To tell you how San Diego's offense works, let's start with a picture: Having delivered a stunning blow, Buffalo cornerback Charles Romes stood over his victim and pointed a finger in his face. The victim, San Diego wide received John Jefferson, was flat on his back. A trainer gingerly removed his helmet. For a minute after Romes strutted away, Jefferson lay there without moving. The 50,000 Charger fans in Jack Murphy Stadium were silent.
Then, like a jack-in-the-box, Jefferson popped up off the ground, dancing, prancing. Alive! Not only alive, but well! You could tell because he bounced around to the roar of the crowd, carrying his helmet in his left hand, whipping his right hand overhead in tiny circles as if stirring up the applause. You could tell because as he danced off the field, Jefferson deliberately went past the Buffalo huddle -- and pointed at Charles Romes.
"I'll be back," Jefferson said with a smile.
If Romes had won the battle of the moment, Jefferson yet was certain of ultimate victory, such is his faith in the San Diego offense. It is faith well placed. The Chargers gained more yards this season than any team in NFL history -- 6,410, an average of 400.9 yards a game. They set team and/or league passing records in attempts, completions, yardage and touchdowns.Along with Kellen Winslow and Charlie Joiner, John Jefferson completes the first trio of receivers on the same team ever to catch passes for 1,000 yards each.
This is the space age of pro football, and the Chargers, more than anyone else, have the right stuff.
New rules make it easier to play a passing game. These rules play into the hands of head coach Don Coryell, long a master of the passing game, and offensive coordinator Joe Gibbs, the front-runner for the Redskin job. Quarterback Dan Fouts, in his eighth season and at the top of his game, has the receivers of his dreams, three fellows who combine experience, size, speed and the gift for catching anything that touches their fingertips.
It took the better part of two hours, but John Jefferson did get back to Charles Romes. On second and eight from the San Diego 33 with less than four minutes to play, Jefferson flew by Romes to take a Fouts pass 17 yards. From the 50 three plays later, Fouts threw the game-winning touchdown pass to Ron Smith.
Because Oakland comes here to play San Diego in the American Football Conference championship game Sunday, the league set up a press conference today. The writers asked to talk to Fouts, Jefferson, Winslow and Joiner -- such is the current state of the football art. And most of the questioners got around to asking about Oakland's defensive backs.
The game is played in the air these days.
Someone asked Winslow, a second-year tight end, to describe the San Diego offense.
"Score, score and keep scoring. Move the ball any way you can. Through the air, on the ground. Teams that win consistently do it both ways. We do. Right, we do. Chuck Muncie and Mike Thomas are good runners."
A smile then.
Muncie at New Orleans and Thomas at Washington have been good runners. Here they may be at their most effective because defenders worry so much about the pass that stopping the run is almost an afterthought. Muncie gained 659 yards, Thomas 484, both averaging over four yards a carry. San Diego's 1,879 yards rushing are 37 more than its opponents managed.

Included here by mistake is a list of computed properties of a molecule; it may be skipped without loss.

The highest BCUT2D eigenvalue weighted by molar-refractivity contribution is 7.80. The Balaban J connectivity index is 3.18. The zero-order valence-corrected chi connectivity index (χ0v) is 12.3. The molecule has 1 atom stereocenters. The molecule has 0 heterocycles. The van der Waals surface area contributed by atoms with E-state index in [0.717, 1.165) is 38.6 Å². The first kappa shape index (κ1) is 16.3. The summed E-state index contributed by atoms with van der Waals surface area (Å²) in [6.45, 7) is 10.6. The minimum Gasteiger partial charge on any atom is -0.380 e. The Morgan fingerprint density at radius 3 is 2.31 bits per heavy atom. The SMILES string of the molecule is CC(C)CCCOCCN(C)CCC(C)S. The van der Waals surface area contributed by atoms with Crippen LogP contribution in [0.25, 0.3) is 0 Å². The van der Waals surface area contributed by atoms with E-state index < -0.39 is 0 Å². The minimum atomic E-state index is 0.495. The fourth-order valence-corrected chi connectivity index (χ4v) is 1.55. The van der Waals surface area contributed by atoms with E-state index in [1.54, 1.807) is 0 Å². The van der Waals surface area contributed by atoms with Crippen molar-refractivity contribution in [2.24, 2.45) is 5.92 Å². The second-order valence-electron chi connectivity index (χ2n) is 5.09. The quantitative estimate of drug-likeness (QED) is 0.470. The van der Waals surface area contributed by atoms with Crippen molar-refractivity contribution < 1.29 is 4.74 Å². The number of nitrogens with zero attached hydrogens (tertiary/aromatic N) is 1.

San Diego's signature is the pass. Diagrams of the Charger pass routes, with arrows and O's and crossing lines, seem the work of a mad scientist drawing treasure maps. The Chargers throw an average of 37 passes a game from a jillion formations with a zillion pass routes. To the guy off the street, Winslow admitted, the San Diego offense may seem complex.
"But it isn't really," he said. "You see a lot of balls in the air and it may look tricky or even too much of a gamble. We're throwing mostly control passes, though, little short ones of maybe four yards that, because we're all pretty good runners, too, we turn into 17-yarders. Our philosophy is to create situations where we get single coverage and then it's up to Dan to find the open man.
"And even though we're throwing ball-control type passes, on 80 percent of our plays there is always a deep pass pattern in there somewhere. We have the big-play capability 80 percent of the time. That's what Dan looks for first, to see if the big play is there. . . It works pretty good."
It works nicely because Fouts is an accomplished passer who has matured.With four receivers available on virtually every pass play, Fouts must read defenses quickly. He must be able to throw short and long. Fouts was 348 for 589 this season for 4,715 yards. All those numbers are NFL records.
It works nicely because Fouts' receivers are so good. Even in a crowd of exceptional receivers, Winslow is extraordinary. He is the future today. He is called a tight end. But at 6-foot-5 1/2 and 252 pounds, he played most of the season at wide receiver spots. Beginning with the seventh game, Gregg McCrary did the dirty work of a tight end while Winslow lined up in the slot, in the backfield or split out wide. Winslow caught 89 passes, a tight end record and the best in the NFL this season.
If the injured McCrary is not able to play Sunday, Winslow will move back to a true tight end's job, blocking on the defensive behemoths of Oakland. He played in tight most of last week, too, in the 20-14 victory over Buffalo and worked as a true tight end in both San Diego-Oakland games this season. Each team won at home.
"Not to be bragging," Winslow said, bragging, "but we've done pretty good against Oakland. In the two games, John Jefferson caught 17 passes for over 200 yards, I had 16 for over 200 and Charlie had 13 or 14 for 200. One thing's for sure. The game will be decided on the passing," Winslow said.
Such a smile lit his face.